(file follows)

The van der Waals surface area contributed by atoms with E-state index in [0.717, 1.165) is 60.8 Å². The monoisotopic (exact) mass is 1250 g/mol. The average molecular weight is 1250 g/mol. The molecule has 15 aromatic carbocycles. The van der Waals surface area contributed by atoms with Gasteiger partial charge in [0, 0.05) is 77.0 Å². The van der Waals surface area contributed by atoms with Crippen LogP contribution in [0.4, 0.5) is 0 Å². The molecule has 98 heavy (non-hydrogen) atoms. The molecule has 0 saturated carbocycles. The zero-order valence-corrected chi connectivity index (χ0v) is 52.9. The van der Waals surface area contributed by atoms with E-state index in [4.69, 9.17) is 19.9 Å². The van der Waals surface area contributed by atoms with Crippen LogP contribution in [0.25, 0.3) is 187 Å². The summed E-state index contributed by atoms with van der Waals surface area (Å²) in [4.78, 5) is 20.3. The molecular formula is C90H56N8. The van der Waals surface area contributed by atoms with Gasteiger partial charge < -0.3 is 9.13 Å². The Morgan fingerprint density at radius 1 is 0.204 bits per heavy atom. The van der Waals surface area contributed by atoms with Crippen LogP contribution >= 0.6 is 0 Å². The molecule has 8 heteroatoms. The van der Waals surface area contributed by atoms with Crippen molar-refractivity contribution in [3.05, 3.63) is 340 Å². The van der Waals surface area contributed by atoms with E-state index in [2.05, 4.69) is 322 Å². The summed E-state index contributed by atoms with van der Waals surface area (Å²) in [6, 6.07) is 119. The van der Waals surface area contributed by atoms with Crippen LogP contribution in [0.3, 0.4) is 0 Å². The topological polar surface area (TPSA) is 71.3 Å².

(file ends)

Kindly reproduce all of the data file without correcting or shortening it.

The van der Waals surface area contributed by atoms with E-state index in [0.717, 1.165) is 60.8 Å². The monoisotopic (exact) mass is 1250 g/mol. The average molecular weight is 1250 g/mol. The molecule has 15 aromatic carbocycles. The van der Waals surface area contributed by atoms with Gasteiger partial charge in [0, 0.05) is 77.0 Å². The van der Waals surface area contributed by atoms with Crippen LogP contribution in [0.4, 0.5) is 0 Å². The molecule has 98 heavy (non-hydrogen) atoms. The molecule has 0 saturated carbocycles. The zero-order valence-corrected chi connectivity index (χ0v) is 52.9. The van der Waals surface area contributed by atoms with E-state index in [4.69, 9.17) is 19.9 Å². The van der Waals surface area contributed by atoms with Crippen LogP contribution in [0.25, 0.3) is 187 Å². The summed E-state index contributed by atoms with van der Waals surface area (Å²) in [4.78, 5) is 20.3. The molecular formula is C90H56N8. The van der Waals surface area contributed by atoms with Gasteiger partial charge < -0.3 is 9.13 Å². The Morgan fingerprint density at radius 1 is 0.204 bits per heavy atom. The van der Waals surface area contributed by atoms with Crippen LogP contribution >= 0.6 is 0 Å². The molecule has 8 heteroatoms. The van der Waals surface area contributed by atoms with Crippen molar-refractivity contribution in [3.05, 3.63) is 340 Å². The van der Waals surface area contributed by atoms with E-state index in [2.05, 4.69) is 322 Å². The summed E-state index contributed by atoms with van der Waals surface area (Å²) in [6, 6.07) is 119. The van der Waals surface area contributed by atoms with Crippen LogP contribution in [0.3, 0.4) is 0 Å². The topological polar surface area (TPSA) is 71.3 Å².